If these test results are positive, Reznikov noted that the CF pigs would provide an excellent preclinical system to test whether IGF1 supplementation would be beneficial early in CF.


Contact: Jennifer Brown
University of Iowa - Health Science

Related medicine news :

1. Growth factor regenerates tooth supporting structures: Results of a large randomized clinical trial
2. Peptide being tested to treat atherosclerosis inhibits ovarian cancer growth
3. Estrogen replacement therapy speeds ovarian cancer growth, new study reports
4. Protein key to growth of pancreatic cancer
5. Individual mutations are very slow to promote tumor growth
6. New driver of T cell leukemia growth
7. Selective inhibition of BMK1 suppresses tumor growth
8. Journal of Vascular and Interventional Radiology sees growth, promise of tumor ablation
9. Nicotine binding to receptor linked to breast cancer cell growth
10. UCSD scientists find gas pedal -- and brake -- for uncontrolled cell growth
11. Brookhaven Lab and BioSET Inc. patent improved growth factor technology
Post Your Comments:
(Date:10/13/2015)... (PRWEB) , ... October 13, 2015 , ... According to ... a recent study has shown that women who successfully lose weight with a bariatric ... the United States each year. The article notes that anywhere from 40 to 50 ...
(Date:10/13/2015)... ... 13, 2015 , ... Symposium Chairman, Dr. Rod J. Rohrich is pleased to ... be held March 2nd and 3rd, 2016. The annual meeting, along with the ... physicians from around the world. , Key topics at this year's event will include ...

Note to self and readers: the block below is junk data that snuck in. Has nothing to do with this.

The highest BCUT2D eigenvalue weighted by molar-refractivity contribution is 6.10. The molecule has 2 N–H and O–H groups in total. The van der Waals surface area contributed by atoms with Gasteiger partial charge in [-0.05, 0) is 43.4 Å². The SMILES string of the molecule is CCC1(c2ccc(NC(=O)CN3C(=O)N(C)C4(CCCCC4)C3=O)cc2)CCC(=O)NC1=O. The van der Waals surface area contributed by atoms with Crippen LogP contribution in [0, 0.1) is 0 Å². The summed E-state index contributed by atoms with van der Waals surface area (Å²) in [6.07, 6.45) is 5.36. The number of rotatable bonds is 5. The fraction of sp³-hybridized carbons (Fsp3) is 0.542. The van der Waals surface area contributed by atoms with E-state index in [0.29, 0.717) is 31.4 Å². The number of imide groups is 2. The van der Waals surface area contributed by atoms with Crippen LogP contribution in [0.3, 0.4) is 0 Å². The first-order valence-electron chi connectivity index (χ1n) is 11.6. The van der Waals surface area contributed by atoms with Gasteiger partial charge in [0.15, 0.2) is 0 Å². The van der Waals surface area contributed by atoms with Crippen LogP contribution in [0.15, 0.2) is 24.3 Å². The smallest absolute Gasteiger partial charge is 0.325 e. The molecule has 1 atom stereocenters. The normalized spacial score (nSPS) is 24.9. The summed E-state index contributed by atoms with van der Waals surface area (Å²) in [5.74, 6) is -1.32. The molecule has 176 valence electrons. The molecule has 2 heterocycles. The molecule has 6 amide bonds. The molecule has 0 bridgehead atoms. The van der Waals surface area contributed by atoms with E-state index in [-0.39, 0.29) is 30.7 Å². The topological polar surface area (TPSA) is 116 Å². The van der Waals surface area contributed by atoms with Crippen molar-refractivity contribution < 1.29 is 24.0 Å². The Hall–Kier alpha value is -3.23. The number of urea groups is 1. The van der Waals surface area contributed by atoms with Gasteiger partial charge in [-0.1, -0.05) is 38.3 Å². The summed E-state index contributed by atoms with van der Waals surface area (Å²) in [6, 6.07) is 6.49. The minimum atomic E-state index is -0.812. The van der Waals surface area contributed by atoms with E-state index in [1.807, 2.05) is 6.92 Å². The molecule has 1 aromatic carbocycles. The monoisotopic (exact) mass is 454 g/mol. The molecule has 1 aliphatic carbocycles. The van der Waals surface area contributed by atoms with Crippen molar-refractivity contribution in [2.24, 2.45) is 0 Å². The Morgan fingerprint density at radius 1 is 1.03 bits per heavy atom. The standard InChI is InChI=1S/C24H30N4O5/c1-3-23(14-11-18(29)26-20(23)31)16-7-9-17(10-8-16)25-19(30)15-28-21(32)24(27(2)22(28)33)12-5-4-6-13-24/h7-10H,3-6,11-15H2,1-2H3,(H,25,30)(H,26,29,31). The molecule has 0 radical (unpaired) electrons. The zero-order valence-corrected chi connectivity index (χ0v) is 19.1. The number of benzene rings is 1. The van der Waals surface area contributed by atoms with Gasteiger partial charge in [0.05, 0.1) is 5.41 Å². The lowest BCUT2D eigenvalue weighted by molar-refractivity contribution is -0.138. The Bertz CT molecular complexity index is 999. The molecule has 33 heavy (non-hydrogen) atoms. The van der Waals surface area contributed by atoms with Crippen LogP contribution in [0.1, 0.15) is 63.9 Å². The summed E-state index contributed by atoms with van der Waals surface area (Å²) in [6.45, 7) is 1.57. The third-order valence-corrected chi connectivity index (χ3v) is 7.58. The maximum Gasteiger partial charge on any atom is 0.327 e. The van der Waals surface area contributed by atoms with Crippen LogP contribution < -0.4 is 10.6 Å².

(Date:10/13/2015)... ... October 13, 2015 , ... ... unique private messaging application, announced today a significant contract that will provide its ... Independence plans to build on the growing success of its Relay program, IBX ...
(Date:10/13/2015)... ... October 13, 2015 , ... NavaFit Inc. today announced the launch of ... train with, participate in local fitness & sporting events, and stay motivated. ... high medical costs drive us to get more serious about fitness and wellness, individuals ...
(Date:10/13/2015)... MA (PRWEB) , ... October 13, 2015 , ... Protein ... of the body, including muscle, bone, and blood. But how much protein does the ... complicated than it might seem, according to the October 2015 issue of Harvard ...
Breaking Medicine News(10 mins):
(Date:10/13/2015)...  A minimally-invasive treatment just became available to men ... more than 10 years of clinical trials, the Food ... of High Intensity Focused Ultrasound (HIFU), a procedure that ... tissue and minimizing chances for erectile and urinary dysfunction ... a pioneering Miami urologist who ...
(Date:10/13/2015)... ALEXANDRIA, Va. , Oct. 13, 2015 /PRNewswire-USNewswire/ ... Pharmacists Association,s (NCPA) Digest , sponsored by ... to prescription medication and more diversified pharmacy revenue ... independent community pharmacies. NCPA Digest ... to patients and particularly those in underserved inner ...
(Date:10/13/2015)... , Oct. 13, 2015  Human Longevity, Inc. ... practice of medicine, announced today the launch of the ... project that has the potential to transform healthcare. The ... Diego, CA , at HLI,s headquarters facility. More ... in other US and International cities. ...
Breaking Medicine Technology: